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"Vice President for torture", secret CIA prisons

Folkard Wohlgemuth recommends the op-ed "Degrading our soldiers and ourselves" in the International Herald Tribune, which deals with Vice President Cheney's attempt on allowing the CIA to treat (or should one rather say: "abuse"?) captives basically as they please. "It is worth remembering that the rule of law is not just a "value," much less a luxury confined to more peaceful times", comments the author, Anne-Marie Slaughter. "Our founders looked to law as constraint, not as license; as a check on power, not authorization. The difference is a matter of honor, of values, of identity itself."
A
Washington Post editorial calls Vice President Cheney "an open advocate of torture."


The Wash Post's Dana Priest reports about a "covert prison system set up by the CIA nearly four years ago that at various times has included sites in eight countries":

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Double standards in media coverage of Iraq and Kosovo

The Daily Demarche, a "blog by members of the State Department Republican Underground - conservative Foreign Service Officers serving overseas commenting on foreign policy and global reactions to America," writes:

The "Paper of Record", late last week, ran an editorial entitled "Kosovo, Still Messy After All These Years" lamenting the failure of the U.N. efforts there to produce a lasting peace with real results. What I love about this piece is that when the U.N. is involved and six years have passed and there is nothing to show for it the results are "messy." When George Bush frees Iraq, successful elections are held and a constitution is overwhelmingly approved (and underwhelmigly reported) in a fraction of that time, the result is a "quagmire."

Obviously there is much less violence in Kosovo, but that is one more reason to expect more progress and an exit strategy from the UN and the European Union, which is also strongly involved in Kosovo and other parts of the Balkans. The author of the post, Dr. Demarche, continues to contrasts the Armed Forces TV news in contrast to the mass media's coverage of Iraq:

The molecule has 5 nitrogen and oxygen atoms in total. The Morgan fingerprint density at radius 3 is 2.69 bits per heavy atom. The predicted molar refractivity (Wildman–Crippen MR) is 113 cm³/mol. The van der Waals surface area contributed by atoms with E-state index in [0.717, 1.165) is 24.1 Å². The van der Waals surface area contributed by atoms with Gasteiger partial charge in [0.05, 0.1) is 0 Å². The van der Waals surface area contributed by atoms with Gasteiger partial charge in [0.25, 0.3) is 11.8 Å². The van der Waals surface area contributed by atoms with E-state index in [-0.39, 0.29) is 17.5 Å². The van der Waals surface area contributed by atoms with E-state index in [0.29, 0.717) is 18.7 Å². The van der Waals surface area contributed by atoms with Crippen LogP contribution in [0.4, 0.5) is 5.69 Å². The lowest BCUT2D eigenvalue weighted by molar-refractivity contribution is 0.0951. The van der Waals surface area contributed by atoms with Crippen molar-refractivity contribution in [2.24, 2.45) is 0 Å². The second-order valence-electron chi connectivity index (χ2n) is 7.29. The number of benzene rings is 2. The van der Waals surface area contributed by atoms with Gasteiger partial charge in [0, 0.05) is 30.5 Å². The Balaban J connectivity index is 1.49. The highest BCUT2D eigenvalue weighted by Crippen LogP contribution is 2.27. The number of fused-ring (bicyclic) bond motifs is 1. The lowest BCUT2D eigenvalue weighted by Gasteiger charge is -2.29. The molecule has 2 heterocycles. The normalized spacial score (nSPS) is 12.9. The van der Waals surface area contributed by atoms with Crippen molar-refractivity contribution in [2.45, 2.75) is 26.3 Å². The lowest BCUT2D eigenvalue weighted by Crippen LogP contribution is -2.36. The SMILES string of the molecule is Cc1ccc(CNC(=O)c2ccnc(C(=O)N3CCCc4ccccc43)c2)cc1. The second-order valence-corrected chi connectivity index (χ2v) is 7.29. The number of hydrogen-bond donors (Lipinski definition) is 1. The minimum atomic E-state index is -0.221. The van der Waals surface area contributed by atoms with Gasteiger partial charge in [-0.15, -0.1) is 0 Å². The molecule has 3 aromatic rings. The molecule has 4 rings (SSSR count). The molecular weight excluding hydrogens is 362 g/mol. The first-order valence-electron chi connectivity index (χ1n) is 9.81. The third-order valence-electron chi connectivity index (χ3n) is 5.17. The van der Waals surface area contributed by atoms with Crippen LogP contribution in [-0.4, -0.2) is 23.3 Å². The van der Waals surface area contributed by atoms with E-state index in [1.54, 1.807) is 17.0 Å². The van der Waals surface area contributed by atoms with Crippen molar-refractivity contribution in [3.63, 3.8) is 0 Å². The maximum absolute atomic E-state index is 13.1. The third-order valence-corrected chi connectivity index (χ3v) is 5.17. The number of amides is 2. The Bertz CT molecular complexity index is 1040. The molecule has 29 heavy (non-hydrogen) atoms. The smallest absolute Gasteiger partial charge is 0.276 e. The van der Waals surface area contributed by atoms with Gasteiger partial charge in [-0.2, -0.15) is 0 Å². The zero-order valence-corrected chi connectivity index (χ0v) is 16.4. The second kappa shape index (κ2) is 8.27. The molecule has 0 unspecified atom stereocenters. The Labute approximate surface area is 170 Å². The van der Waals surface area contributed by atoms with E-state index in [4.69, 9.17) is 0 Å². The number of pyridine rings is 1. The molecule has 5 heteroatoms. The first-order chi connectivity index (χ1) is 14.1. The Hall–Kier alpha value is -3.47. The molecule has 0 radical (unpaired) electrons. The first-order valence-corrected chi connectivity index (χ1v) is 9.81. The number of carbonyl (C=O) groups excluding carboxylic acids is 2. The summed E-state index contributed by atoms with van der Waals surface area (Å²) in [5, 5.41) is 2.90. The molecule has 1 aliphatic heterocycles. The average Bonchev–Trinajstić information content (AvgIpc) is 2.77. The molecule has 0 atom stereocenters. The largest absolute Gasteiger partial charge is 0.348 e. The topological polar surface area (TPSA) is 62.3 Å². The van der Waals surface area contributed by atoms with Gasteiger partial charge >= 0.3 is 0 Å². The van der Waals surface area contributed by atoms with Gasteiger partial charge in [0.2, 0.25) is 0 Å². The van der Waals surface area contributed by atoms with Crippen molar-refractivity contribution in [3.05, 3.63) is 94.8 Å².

Our family and friends who visited were always astonished to see footage of soldiers and Marines handing out toys, aiding women and children, building schools and hospitals or just speaking with Iraqis who did not cower in fear or try to kill the hated Americans on site. They simply had no idea that for most troops, most of the time, violence was a rare thing.

Speaking of double standards: Davids Medienkritik compares Spiegel Online's German and English commentary on Iraq and concludes:

Cheap Anti-American Populism Sells Well in German: Not So Well in English.

Pakistani Fulbrighters call for more aid for quake victims

Pakistani officials told the BBC that the earthquake killed more than 55,000 people, injured another 78,000 and left three million homeless. The UN estimates that over 800,000 people are without shelter as the bitter winter nears. The problem seems to be some Pakistani mismanagement, but primarily international donor fatigue. The World Food Program says it may be forced to ground its relief helicopters because it lacks the funds to fly them and calls for donations.
 

Prof Slaughter, Dean at Princeton University, calls for a Berlin Airlift for the 21st century  that would simultaneously advance humanitarian and strategic objectives by winning hearts and minds in the Muslim world. The US military, however, says a helicopter was fired upon while delivering aid, which Pakistan denies.
 

Several Pakistani Fulbrighters appealed for more aid. Following are three emails from Saad Sheikh, PhD Student at The University of Illinois, and from Fouad Khan, who studies at The University of Houston, Texas as well as from Umber Shamim:

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